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Jillra65

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Welcome to TEG @Jillra65 , from the now not-so-chilly state of Wisconsin! :frow

Nothing wrong with a brown thumb; good soil = good plants. :)

There are a lot of animals you can fence out, discourage or have a "live and let live" coexistence; but IMO ground hogs are not one of those. If you begin a vegetable garden, it is only a matter of time (and probably not long) before they overcome any barriers and become a problem. Their appetite is enormous, and they can completely raze a garden in a few days unless stopped. They can also dig burrows under things, to the point of causing structural collapse (as they did under the gravel floor in my pole building). Trapping or killing are really the only way to deal with them (or get a large dog). You may want to check your local ordinances regarding what is allowed for ground hogs, since catch & release may be
 

Jillra65

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I don't have the heart to kill it. It has been here for a long time. It mostly stays at another area of our property, but I am sure it would notice a garden, lol. I have a humane trap if I ever need it. I can check with South Carolina's laws on handling it. We have a skunk, too. My son' dog was sprayed by it. His dog is a big one, but he is in and out. Do they climb...say, if I had a raised metal bed...could they climb up into it? I plan to put hardware cloth down under it.
 

Jillra65

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I am still needing to learn composting. I am not really strong enough to turn it is the problem. But my friend told me to be careful where I buy my soil because there is no telling what bad stuff could be in it. She talks about good soil often. My thumb will one day green up, lol.
 

baymule

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You have chickens, and building a coop. Build your coop with a dirt floor so they can scratch and enjoy it. Give them grass clippings or in the fall, rake up leaves and put in the coop. I used to get bagged leaves at the curb, before the trash ran, in the fall when people were cleaning up their yards. My hens LOVED the leaves and scratched them to bits. And they pooped on the leaves. In a few months, the leaves were reduced to a fine crumble and I dug it out and put on the garden. I had a covered run for them too. Sometimes I got so many leaves that I piled the run 2 or 3 feet deep. Leaves, all raked up, bagged and sitting on the curb in town, are a great resource!
 

Jillra65

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You have chickens, and building a coop. Build your coop with a dirt floor so they can scratch and enjoy it. Give them grass clippings or in the fall, rake up leaves and put in the coop. I used to get bagged leaves at the curb, before the trash ran, in the fall when people were cleaning up their yards. My hens LOVED the leaves and scratched them to bits. And they pooped on the leaves. In a few months, the leaves were reduced to a fine crumble and I dug it out and put on the garden. I had a covered run for them too. Sometimes I got so many leaves that I piled the run 2 or 3 feet deep. Leaves, all raked up, bagged and sitting on the curb in town, are a great resource!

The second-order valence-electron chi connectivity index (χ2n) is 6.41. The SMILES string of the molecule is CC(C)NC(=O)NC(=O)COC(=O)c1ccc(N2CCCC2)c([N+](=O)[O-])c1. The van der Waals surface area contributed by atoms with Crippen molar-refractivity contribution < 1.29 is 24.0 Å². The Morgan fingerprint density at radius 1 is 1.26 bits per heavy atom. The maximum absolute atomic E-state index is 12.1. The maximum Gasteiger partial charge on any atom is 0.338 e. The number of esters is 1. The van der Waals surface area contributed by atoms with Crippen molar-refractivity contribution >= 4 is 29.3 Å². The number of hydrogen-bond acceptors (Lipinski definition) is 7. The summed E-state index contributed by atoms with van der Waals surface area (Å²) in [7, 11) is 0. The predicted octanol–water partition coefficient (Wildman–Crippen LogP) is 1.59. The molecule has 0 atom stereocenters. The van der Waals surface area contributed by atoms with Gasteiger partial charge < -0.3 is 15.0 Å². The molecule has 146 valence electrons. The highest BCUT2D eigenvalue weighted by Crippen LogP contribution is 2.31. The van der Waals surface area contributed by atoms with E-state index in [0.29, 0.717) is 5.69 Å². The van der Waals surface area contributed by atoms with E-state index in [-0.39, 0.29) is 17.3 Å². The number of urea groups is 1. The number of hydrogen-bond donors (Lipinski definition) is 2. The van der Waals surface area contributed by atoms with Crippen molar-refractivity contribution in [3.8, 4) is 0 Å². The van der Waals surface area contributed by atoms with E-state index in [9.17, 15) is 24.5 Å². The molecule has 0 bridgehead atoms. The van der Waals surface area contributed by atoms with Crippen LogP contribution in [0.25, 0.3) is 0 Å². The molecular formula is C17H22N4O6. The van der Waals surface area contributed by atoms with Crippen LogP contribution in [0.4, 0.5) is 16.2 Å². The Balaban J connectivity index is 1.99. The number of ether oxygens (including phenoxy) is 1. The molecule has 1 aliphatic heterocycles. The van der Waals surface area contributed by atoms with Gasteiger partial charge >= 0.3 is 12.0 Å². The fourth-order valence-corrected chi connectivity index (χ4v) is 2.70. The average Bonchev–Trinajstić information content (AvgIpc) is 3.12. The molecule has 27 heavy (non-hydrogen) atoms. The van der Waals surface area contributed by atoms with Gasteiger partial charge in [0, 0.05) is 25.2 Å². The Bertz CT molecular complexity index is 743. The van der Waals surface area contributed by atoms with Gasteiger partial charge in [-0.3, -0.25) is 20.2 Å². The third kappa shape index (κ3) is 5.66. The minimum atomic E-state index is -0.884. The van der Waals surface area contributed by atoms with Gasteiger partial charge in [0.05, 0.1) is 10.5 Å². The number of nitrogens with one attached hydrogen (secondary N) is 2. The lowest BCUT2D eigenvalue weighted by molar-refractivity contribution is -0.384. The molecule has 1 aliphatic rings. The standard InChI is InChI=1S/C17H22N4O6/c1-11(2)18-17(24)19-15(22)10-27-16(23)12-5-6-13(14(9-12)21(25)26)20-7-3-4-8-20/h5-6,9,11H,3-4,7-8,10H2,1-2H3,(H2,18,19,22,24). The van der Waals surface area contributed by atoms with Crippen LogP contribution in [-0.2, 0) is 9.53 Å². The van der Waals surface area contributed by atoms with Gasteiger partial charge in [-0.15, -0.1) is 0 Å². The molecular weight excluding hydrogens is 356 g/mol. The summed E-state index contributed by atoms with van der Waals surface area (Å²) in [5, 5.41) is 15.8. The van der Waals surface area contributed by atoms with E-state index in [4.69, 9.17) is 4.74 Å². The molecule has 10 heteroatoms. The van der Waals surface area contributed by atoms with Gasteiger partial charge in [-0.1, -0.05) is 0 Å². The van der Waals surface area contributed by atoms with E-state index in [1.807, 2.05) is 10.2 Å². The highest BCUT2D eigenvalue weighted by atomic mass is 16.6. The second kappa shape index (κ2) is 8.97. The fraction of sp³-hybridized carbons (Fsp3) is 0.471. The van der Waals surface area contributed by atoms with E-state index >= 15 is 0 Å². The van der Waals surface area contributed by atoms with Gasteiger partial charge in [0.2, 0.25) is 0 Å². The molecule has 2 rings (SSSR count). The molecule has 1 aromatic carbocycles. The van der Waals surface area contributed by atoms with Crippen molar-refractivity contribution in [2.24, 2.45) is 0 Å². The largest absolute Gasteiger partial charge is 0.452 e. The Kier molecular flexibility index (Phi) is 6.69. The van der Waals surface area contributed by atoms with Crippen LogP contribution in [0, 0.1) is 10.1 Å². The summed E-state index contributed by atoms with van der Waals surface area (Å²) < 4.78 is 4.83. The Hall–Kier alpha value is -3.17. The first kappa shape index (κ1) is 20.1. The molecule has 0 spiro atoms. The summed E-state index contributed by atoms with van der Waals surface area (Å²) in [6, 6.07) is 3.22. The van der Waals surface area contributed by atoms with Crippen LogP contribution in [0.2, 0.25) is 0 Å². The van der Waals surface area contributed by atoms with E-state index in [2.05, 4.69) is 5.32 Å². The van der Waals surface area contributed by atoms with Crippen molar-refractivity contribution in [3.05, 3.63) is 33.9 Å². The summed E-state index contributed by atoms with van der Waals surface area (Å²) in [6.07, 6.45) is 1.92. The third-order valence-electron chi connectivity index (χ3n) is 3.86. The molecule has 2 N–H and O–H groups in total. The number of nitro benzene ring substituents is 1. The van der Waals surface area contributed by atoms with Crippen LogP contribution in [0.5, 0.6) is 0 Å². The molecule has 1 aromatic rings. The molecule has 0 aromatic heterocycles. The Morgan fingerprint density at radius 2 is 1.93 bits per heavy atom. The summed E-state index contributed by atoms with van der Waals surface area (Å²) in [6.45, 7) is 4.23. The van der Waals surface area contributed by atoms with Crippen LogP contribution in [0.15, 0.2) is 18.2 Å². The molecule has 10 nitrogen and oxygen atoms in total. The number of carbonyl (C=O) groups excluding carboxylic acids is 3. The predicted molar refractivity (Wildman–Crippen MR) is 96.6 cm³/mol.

That is an awesome idea! I was considering wood chips or sand as a substrate for them, but we have a lot of trees and lots of leaves. I am going to try this. 😀
 

baymule

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I practiced deep litter and cleaned out the coop twice a year. I just added leaves, pine shavings, grass clippings, garden trimmings, anything organic and the hens broke it down. Digging it out had an “earthy” smell, but it was ready to use compost for the garden. I sprinkled garden lime ( not builders lime) on the coop floor and put in more litter. I used a shovel to dig out the coop, put it in a wagon and spread it on the garden.
 

tripletfeb

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Thank you for the warm welcome! I forgot to add that I live in the Upstate of South Carolina. Thank you for reminding me, Mary. I see such neat ideas and pretty gardens. I really want cattle panel trellises. I just love them. I hope to have a separate rose garden, but that will be later. I mainly want to start with herbs and vegetables...and a few flowers. Especially ones for hummingbirds. I got a cute one from my friend called candy corn. Cypress vines are pretty. She always sent a firecracker plant with me. I am like a kid in a candy store when I visit her lol. I love the fragrant plants like mints and basil. My main trouble is figuring how to get dirt without going broke. Especially since I want raised beds. I saw a man on YouTube successfully grow corn in a raised bed. It was enough for he and his wife. And he is pretty new to growing a nice garden. I envision my thumb getting greener, ha. - Jill
We have raised beds and have successfully grown corn for years. As for the dirt, use what your chickens give you. We also have a town nearby that gives away what we call black gold. It's their leaves they pick up from the town residents and they compost it. Anyone is free to grab some of the dirt, it just takes work. You might want to see if any town by you does that too
 

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